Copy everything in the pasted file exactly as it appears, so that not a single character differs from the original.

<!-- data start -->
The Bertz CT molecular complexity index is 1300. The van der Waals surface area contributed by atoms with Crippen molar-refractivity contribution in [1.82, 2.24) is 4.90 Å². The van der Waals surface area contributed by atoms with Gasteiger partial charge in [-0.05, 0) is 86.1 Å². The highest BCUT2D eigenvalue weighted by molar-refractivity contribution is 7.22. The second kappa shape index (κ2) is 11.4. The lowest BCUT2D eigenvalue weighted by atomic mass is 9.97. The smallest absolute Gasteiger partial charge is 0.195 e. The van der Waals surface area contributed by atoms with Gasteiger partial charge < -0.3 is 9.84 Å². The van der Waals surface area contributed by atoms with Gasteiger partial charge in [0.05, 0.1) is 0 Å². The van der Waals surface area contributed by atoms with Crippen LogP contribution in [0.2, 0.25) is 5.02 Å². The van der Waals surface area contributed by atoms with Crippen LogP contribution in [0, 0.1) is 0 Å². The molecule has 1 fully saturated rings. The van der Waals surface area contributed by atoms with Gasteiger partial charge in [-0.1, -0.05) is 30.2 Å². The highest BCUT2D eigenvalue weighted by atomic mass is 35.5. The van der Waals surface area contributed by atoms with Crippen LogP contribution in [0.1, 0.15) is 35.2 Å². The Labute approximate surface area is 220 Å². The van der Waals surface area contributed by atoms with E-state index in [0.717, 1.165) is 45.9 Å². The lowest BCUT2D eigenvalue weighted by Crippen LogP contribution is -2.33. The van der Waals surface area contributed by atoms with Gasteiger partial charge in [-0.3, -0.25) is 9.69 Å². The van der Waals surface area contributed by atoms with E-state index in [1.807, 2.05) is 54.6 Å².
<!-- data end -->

The Bertz CT molecular complexity index is 1300. The van der Waals surface area contributed by atoms with Crippen molar-refractivity contribution in [1.82, 2.24) is 4.90 Å². The van der Waals surface area contributed by atoms with Gasteiger partial charge in [-0.05, 0) is 86.1 Å². The highest BCUT2D eigenvalue weighted by molar-refractivity contribution is 7.22. The second kappa shape index (κ2) is 11.4. The lowest BCUT2D eigenvalue weighted by atomic mass is 9.97. The smallest absolute Gasteiger partial charge is 0.195 e. The van der Waals surface area contributed by atoms with Gasteiger partial charge < -0.3 is 9.84 Å². The van der Waals surface area contributed by atoms with Gasteiger partial charge in [0.05, 0.1) is 0 Å². The van der Waals surface area contributed by atoms with Crippen LogP contribution in [0.2, 0.25) is 5.02 Å². The van der Waals surface area contributed by atoms with Crippen LogP contribution in [0, 0.1) is 0 Å². The molecule has 1 fully saturated rings. The van der Waals surface area contributed by atoms with Gasteiger partial charge in [-0.1, -0.05) is 30.2 Å². The highest BCUT2D eigenvalue weighted by atomic mass is 35.5. The van der Waals surface area contributed by atoms with Crippen LogP contribution in [0.1, 0.15) is 35.2 Å². The Labute approximate surface area is 220 Å². The van der Waals surface area contributed by atoms with E-state index in [0.717, 1.165) is 45.9 Å². The lowest BCUT2D eigenvalue weighted by Crippen LogP contribution is -2.33. The van der Waals surface area contributed by atoms with Gasteiger partial charge in [-0.3, -0.25) is 9.69 Å². The van der Waals surface area contributed by atoms with E-state index in [1.807, 2.05) is 54.6 Å².